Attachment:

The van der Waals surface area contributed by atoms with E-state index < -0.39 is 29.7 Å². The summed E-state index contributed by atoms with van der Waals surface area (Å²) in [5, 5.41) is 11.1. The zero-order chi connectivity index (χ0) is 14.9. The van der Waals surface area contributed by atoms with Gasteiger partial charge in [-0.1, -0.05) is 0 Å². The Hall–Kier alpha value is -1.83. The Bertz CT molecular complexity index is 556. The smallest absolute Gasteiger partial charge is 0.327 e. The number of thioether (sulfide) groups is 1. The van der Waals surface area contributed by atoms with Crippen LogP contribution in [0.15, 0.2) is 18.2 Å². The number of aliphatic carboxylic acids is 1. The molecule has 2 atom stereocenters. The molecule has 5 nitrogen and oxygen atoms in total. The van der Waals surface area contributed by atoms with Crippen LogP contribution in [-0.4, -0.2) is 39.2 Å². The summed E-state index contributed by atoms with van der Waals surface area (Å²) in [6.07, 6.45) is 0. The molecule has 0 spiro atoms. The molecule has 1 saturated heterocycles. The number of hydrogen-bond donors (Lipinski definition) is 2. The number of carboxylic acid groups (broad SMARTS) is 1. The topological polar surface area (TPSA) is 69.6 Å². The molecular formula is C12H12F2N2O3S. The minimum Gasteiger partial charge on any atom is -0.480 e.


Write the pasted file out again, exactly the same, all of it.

The van der Waals surface area contributed by atoms with E-state index < -0.39 is 29.7 Å². The summed E-state index contributed by atoms with van der Waals surface area (Å²) in [5, 5.41) is 11.1. The zero-order chi connectivity index (χ0) is 14.9. The van der Waals surface area contributed by atoms with Gasteiger partial charge in [-0.1, -0.05) is 0 Å². The Hall–Kier alpha value is -1.83. The Bertz CT molecular complexity index is 556. The smallest absolute Gasteiger partial charge is 0.327 e. The number of thioether (sulfide) groups is 1. The van der Waals surface area contributed by atoms with Crippen LogP contribution in [0.15, 0.2) is 18.2 Å². The number of aliphatic carboxylic acids is 1. The molecule has 2 atom stereocenters. The molecule has 5 nitrogen and oxygen atoms in total. The van der Waals surface area contributed by atoms with Crippen LogP contribution in [-0.4, -0.2) is 39.2 Å². The summed E-state index contributed by atoms with van der Waals surface area (Å²) in [6.07, 6.45) is 0. The molecule has 0 spiro atoms. The molecule has 1 saturated heterocycles. The number of hydrogen-bond donors (Lipinski definition) is 2. The number of carboxylic acid groups (broad SMARTS) is 1. The topological polar surface area (TPSA) is 69.6 Å². The molecular formula is C12H12F2N2O3S. The minimum Gasteiger partial charge on any atom is -0.480 e.